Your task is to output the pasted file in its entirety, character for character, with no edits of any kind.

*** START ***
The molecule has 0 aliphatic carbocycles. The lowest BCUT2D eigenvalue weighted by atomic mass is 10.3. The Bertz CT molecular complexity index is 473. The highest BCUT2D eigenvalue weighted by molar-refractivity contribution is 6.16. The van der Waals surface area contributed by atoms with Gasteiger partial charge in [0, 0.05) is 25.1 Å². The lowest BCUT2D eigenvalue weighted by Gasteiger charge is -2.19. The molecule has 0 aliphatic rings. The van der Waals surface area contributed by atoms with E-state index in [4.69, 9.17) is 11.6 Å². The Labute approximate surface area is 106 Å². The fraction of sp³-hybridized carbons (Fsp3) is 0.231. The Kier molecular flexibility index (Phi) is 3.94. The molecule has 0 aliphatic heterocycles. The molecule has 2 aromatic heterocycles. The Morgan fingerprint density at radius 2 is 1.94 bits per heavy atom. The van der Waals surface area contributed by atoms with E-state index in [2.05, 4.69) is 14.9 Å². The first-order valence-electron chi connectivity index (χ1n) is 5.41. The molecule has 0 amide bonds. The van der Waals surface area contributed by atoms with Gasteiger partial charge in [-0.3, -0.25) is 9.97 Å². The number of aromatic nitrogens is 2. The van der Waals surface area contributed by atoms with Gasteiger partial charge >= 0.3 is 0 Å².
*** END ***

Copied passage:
The molecule has 0 aliphatic carbocycles. The lowest BCUT2D eigenvalue weighted by atomic mass is 10.3. The Bertz CT molecular complexity index is 473. The highest BCUT2D eigenvalue weighted by molar-refractivity contribution is 6.16. The van der Waals surface area contributed by atoms with Gasteiger partial charge in [0, 0.05) is 25.1 Å². The lowest BCUT2D eigenvalue weighted by Gasteiger charge is -2.19. The molecule has 0 aliphatic rings. The van der Waals surface area contributed by atoms with E-state index in [4.69, 9.17) is 11.6 Å². The Labute approximate surface area is 106 Å². The fraction of sp³-hybridized carbons (Fsp3) is 0.231. The Kier molecular flexibility index (Phi) is 3.94. The molecule has 0 aliphatic heterocycles. The molecule has 2 aromatic heterocycles. The Morgan fingerprint density at radius 2 is 1.94 bits per heavy atom. The van der Waals surface area contributed by atoms with E-state index in [2.05, 4.69) is 14.9 Å². The first-order valence-electron chi connectivity index (χ1n) is 5.41. The molecule has 0 amide bonds. The van der Waals surface area contributed by atoms with Gasteiger partial charge in [-0.3, -0.25) is 9.97 Å². The number of aromatic nitrogens is 2. The van der Waals surface area contributed by atoms with Gasteiger partial charge >= 0.3 is 0 Å².